Church Gives Pastor A Standing Ovation For Admitting He Assaulted A Minor

Church Gives Pastor A Standing Ovation For Admitting He Assaulted A Minor

Image via Youtube/Highpoint Church

Savage asked for forgiveness over what he called a ‘sexual incident’ involving then-minor Jules Woodson in 1998

This past Sunday, mega church Pastor Andy Savage stood in front of the congregation at Memphis’ Highpoint Church in Texas and admitted that when he was a 22-year-old adult in a position of power within the church, there was what he called a ‘sexual incident’ with Jules Woodson, who was 17 at the time. He asked the congregation, and Woodson, for forgiveness.

“As a college student on staff at a church in Texas more than 20 years ago, I regretfully had a sexual incident with a female high school senior in the church,” he said during the service. “I apologized and sought forgiveness from her, her parents, her discipleship group, the church staff, and the church leadership, who informed the congregation. … I took every step to respond in a biblical way.”

What did the audience do, upon hearing someone admit to being a sexual abuser? Rush the stage in an angry mob all Beauty and the Beast style and march Savage to the nearest police station? Nope.

Instead they applauded him. Like he just performed a fucking piano solo rather than confessed to a crime.

What Savage calls a ‘sexual incident’, Woodson calls an assault. She shared the details of what happened to her on the Watch Keep blog, along with a screen shot of an email she sent to Savage last month reminding him she hadn’t forgotten about that night. “#metoo” she signed off.

In her post, Woodson explains what happened that night. Savage was her church youth pastor, and had offered to give her a ride home from church. “As he was driving me towards my home, he passed the turn he should have made to go to my house. I asked him where he was going. I don’t remember his exact response, but it was something along the lines of ‘you’ll see’ or ‘it’s a surprise.’” Woodson alleges Savage exposed himself and asked her for oral sex before fondling her bare breasts.

After a few minutes Savage got out of the truck and ran to her side. He got on his knees and said, “I’m so sorry. You can’t tell anyone Jules, please. You have to take this to the grave with you.”

In case you’re wondering just how repentant Savage is for his sexually predatorial ways, he never responded to Woodson’s email. Instead he chose to issue this public message in what seems to be a bid to save his reputation. (He can kiss his latest book goodbye though.)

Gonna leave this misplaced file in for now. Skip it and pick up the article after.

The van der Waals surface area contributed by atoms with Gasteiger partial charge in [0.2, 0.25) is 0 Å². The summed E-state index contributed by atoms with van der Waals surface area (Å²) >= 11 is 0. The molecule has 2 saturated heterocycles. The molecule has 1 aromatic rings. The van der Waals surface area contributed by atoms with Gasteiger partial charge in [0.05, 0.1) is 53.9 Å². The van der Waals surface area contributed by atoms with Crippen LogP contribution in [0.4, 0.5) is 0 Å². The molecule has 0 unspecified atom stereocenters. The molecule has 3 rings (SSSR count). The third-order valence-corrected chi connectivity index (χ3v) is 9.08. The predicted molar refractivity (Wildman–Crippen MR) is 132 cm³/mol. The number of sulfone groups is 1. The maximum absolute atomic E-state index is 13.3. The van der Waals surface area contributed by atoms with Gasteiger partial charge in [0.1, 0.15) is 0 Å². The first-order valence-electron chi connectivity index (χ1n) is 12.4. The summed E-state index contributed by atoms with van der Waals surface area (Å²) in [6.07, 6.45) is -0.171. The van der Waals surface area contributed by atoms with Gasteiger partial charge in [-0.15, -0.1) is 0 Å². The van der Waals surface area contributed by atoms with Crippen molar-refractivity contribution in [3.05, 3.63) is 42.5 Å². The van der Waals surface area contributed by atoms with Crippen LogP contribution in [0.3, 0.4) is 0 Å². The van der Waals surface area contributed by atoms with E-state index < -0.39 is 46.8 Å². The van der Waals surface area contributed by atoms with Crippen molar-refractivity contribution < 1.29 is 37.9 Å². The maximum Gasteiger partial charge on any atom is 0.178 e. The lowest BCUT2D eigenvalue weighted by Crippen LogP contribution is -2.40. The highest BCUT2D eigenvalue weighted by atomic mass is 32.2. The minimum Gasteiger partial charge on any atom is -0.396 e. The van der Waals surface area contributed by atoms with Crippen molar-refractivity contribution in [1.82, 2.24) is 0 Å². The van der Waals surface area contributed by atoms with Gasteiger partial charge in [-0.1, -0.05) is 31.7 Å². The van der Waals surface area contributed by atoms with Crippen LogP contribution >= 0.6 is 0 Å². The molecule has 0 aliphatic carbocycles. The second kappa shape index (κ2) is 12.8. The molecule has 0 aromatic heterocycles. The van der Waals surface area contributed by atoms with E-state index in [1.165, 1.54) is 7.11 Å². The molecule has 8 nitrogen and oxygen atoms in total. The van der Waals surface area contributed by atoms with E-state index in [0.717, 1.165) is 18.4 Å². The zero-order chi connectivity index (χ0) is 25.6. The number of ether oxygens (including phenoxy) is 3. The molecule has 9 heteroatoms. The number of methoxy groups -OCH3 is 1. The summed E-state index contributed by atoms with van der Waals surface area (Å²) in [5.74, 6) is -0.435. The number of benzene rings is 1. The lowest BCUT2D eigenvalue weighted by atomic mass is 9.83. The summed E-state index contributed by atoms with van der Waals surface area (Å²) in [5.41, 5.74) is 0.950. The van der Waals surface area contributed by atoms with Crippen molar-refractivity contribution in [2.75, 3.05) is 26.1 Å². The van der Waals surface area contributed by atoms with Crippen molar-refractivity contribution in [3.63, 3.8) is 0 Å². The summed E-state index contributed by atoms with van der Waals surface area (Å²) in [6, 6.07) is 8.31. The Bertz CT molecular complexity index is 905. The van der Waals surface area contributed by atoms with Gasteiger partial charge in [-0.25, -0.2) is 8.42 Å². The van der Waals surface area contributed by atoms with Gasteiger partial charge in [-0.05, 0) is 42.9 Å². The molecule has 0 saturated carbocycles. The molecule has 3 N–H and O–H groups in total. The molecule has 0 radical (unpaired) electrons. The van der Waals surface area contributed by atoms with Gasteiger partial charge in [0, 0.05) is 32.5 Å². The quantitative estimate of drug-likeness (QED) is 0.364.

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“In hindsight, I see that more could have been done for Jules,” Savage said in his address. “I am truly sorry more was not done. Until now, I did not know there was unfinished business with Jules. So today, I say, ‘Jules, I am deeply sorry for my actions 20 years ago. I remain committed to cooperate with you toward forgiveness and healing. And I mean that.'”

You can use buzzwords like “sorry,” “forgiveness,” and “healing” all you want. But noting that he was in college, repeatedly pointing out how long ago the attack happened, and refusing to outright acknowledge it for the assault it was makes his words sounds like self-serving bullshit. Woodson agrees. She told CNN through a victim advocate that she found Savage’s ‘apology’ “disgusting.”

Woodson told Larry Cotton, who was the Associate Pastor of her church at the time, what happened. Rather than alert the authorities and have Savage held accountable for his actions, as he should have, Savage was quietly fired from his role in the church. Now he’s a successful man in a position of power at a massive church. Thanks to the statute of limitations in Texas, can’t be held legally accountable for his crimes. I feel sick just typing that sentence.

Even if it’s too late for Savage to face charges for what he did, Woodson told Action News 5 that she hopes telling her story will help spark change, particularly in church communities sexual assault victims may be pressured to stay silent.

“I want other victims of sexual abuse, especially within the church, to know that they’re not alone and to know that they have a voice,” Woodson said.

If anyone deserves applause, it’s her.